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Brain machine

Why the convergence of psychology and machine learning is the future of CX

5th Dec 2017
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Every millisecond, billions of bytes of dry, impersonal data generated by mouse clicks and typed commands are being transformed into actions enabling users to check their bank accounts, pay utility bills, find the perfect gift, or book a holiday getaway. The digital footprints left in cyber dust are already being harnessed to make recommendations, provide real-time offers, predict demand for products and more.

By throwing machine learning into the mix, these footprints can be leveraged to improve customer experience significantly, thereby generating hundreds of millions of dollars in business value. Referencing a playbook from the past – from a seemingly unrelated industry – enterprises can reap insights into how it can be done.

My background is in algo-trading - a cutthroat industry that, at its infancy, faced a challenge similar to the one many digital businesses encounter today: the perception that machines would never be able to outperform humans in certain tasks.

Today, for example, companies face the issue of trying to gain behavioural and psychological insights into their digital customers from trillions of data points to optimally serve the customer. Using available data, I developed one of the first algo-trading solutions, now used on stock exchanges around the world. It’s the process of using algorithms to follow a defined set of rules for placing a trade, at a speed and frequency impossible for a human trader.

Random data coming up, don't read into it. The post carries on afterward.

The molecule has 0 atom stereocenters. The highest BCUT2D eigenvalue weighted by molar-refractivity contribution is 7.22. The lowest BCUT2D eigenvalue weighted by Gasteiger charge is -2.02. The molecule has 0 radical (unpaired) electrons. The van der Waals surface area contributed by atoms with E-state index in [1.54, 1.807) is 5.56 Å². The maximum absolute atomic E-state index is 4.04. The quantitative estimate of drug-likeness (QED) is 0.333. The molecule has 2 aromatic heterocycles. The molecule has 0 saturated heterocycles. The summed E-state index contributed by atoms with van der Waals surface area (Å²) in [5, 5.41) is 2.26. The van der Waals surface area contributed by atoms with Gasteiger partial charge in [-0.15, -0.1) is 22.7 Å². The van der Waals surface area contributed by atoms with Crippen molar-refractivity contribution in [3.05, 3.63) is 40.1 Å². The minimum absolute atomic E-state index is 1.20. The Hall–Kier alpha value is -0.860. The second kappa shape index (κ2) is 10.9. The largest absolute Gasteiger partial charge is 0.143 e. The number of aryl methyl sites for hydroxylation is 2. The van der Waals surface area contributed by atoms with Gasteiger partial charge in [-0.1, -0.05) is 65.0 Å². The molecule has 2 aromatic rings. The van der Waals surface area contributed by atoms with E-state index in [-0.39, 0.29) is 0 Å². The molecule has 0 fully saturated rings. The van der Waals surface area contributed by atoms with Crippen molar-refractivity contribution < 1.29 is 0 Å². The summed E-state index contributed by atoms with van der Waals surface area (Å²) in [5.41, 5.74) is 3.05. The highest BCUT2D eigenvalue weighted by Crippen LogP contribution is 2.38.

Algo-trading was groundbreaking in its tracking of price points, financial data and real-time markets to produce actionable recommendations for traders without a human involved. As enterprises increase their data science practices and employ machine learning to answer complex questions about customer experience, I keep returning to the lessons from the algo-trading world.

Determine the evolutionary stage at which your company stands

Trading used to be done intuitively based on a manual workflow to collect data. When algo-trading was introduced, the industry transformation that followed took a number of steps. First, digitally collected data was offered to the trader, creating a feedback loop which enabled better decisions to be made by the trader. Next, the machines took over some basic decisions. Over time, technology helped process more and more of this data. And ultimately, machines were entrusted to make trading decisions.

Today, digital marketing is following a similar journey. At the outset, marketers manually analysed data and, essentially, guessed how to improve customer experience based on educated hunches. Most enterprises today have already entered phase two of the transformation, namely leveraging supervised machine learning. Yet businesses still rely heavily on experience and intuition to map out ways for improving the online journey.